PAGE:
Wednesday, May 16, 2018

Nicola Conte & Spiritual Galaxy - Let Your Light Shine On | New album


The Italian guitarist and bandleader Nicola Conte has recorded his first album for the legendary, recently re- established MPS records. Conte has brought with him an ensemble of stars including trumpeter Theo Croker, saxophonists Logan Richardson and Magnus Lindgren, and singer Zara McFarlane. Recorded in Bari, Italy and Johannesburg, South Africa, “Let Your Light Shine On” is a cohesive and powerful work of art that crosses the border between soul and spiritual Afro-jazz.

For his new album, Conte has casually interwoven soul and grooves pulsing with the beat and breath of Africa. In doing so, he combined elements that seemingly do not belong together. This innovative jazz revivalist has always been open to sounds of every sort and color. Born in 1964, Conte formed the artist collective Fez in the early ‘90s in his native city of Bari, produced jazz and modern electronic-oriented Bossa Nova, and recorded film scores. Conte’s eighth album conveys his interest in spiritual deceleration (“We should not be hemmed in by materialism. We need new perspectives!”).

The foundation of the album is Conte’s live band, Spiritual Galaxy. Conte plays guitar and is accompanied by such top international stars as trombonist Gianluca Petrella, who has been awarded “Best Emerging Artist” by the prestigious DownBeat jazz magazine, Swedish tenor saxophonist Magnus Lindgren, and Finnish drummer Teppo Mäkynen. They meet up with pianist Pietro Lussu, bassist Luca Alemanno, and singer Bridgette Amofah. The band also includes two up-and-coming stars of the younger generation of jazz musicians from the USA, players who don’t shy away from Hip Hop, R&B, and electronic music – alto saxophonist Logan Richardson and trumpeter Theo Croker.

A Scandinavian-American-Italian all-star band, a truly cosmic and international ensemble – complimented by a sensitive guest appearance by the celebrated British singer Zara McFarlane.

Let Your Light Shine On is Conte’s debut on the legendary MPS label, which has recently resumed releasing new recordings. “For me, when it comes to European labels, MPS has always been leading the way,” the Italian said. “Jazz Meets the World on MPS – that was their motto. It wasn’t about exploiting trends, it was about genuine artistic expression.”



Fire and Music: Nsimbi Tells Human Stories with East African Wisdom, Grace, and Swagger


The day used to end the same way around the world. After the work was done, families and communities would gather around a fire. They would sing, dance, tell stories, distill learning into proverbs.

The fire that brought us together still burns, insists the American-Ugandan power duo Nsimbi. On their eponymous debut (release: June 22, 2018), the Kampala-born star hip hop MC and storyteller GNL Zamba and gifted American singer-songwriter Miriam Tamar trace age-old wisdom that can and should inform modern life, using traditional East African instruments and sounds in utterly contemporary ways.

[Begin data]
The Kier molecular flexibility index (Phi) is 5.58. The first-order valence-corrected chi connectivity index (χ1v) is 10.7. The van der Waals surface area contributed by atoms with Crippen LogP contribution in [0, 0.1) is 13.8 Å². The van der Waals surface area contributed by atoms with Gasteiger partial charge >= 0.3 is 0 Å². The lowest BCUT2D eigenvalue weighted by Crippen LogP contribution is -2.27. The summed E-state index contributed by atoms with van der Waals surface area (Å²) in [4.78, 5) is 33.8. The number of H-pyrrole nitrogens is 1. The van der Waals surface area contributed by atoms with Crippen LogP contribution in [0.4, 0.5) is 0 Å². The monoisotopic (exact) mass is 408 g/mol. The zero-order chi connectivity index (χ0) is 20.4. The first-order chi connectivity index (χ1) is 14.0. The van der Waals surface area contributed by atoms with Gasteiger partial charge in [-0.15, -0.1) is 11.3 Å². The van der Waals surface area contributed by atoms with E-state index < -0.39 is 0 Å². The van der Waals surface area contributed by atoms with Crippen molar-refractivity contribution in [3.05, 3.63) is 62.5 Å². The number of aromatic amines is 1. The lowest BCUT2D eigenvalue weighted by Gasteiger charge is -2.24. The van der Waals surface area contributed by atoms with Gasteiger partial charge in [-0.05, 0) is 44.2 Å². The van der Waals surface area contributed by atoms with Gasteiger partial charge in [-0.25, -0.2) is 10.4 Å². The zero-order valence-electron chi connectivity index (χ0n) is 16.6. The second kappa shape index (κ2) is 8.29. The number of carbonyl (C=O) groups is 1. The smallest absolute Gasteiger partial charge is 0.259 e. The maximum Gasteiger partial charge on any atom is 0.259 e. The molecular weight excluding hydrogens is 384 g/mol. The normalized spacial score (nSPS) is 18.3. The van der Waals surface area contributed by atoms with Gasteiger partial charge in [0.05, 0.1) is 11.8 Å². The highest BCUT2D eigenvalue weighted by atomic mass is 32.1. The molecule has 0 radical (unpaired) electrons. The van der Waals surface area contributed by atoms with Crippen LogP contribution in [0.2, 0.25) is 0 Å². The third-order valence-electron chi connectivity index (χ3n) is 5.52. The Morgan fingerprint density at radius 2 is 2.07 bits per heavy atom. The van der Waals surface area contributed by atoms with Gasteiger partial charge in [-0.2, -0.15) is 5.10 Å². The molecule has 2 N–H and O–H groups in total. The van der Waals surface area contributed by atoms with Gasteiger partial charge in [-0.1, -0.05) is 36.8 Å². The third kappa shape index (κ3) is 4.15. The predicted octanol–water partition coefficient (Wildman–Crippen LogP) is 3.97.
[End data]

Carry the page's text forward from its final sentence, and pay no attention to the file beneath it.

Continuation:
“The album was inspired by ancient Swahili proverbs, but it centers around African culture, more generally, the ancient insights it conveys,” Zamba explains. “We want to show people today how relevant that knowledge is. We want to promote that oneness this knowledge suggests.”

“The transition to modernity is a big theme on this album. We were looking for roots and we found them in Swahili proverbs,” Tamar agrees. “Every song is based on a proverb. They are the thread, but it all keeps coming back to our need for human connections to thrive.” These connections weave together sonically, via instruments from kalimba to kora, into tight, grooving songs.

These songs are a natural outgrowth of a musical partnership that began several years ago in Kampala, where Zamba and Tamar met. Tamar managed a recording studio, having left a position in the troubled northern part of the country at an NGO dedicated to peace education and recovery after years of devastating war. She had come to the Ugandan capital to focus on her music and began working for a label.

At the studio, she ran into Zamba, a legend on the burgeoning Ugandan hip hop scene who had racked up numerous awards, producing gigs, and brand sponsorships. The two connected, and when Zamba was looking for a singer for a government-supported track to raise HIV awareness, he called on Tamar. The song is credited with making a significant impact, Zamba notes. They went on to more collaborations, as part of Zamba’s hip hop label.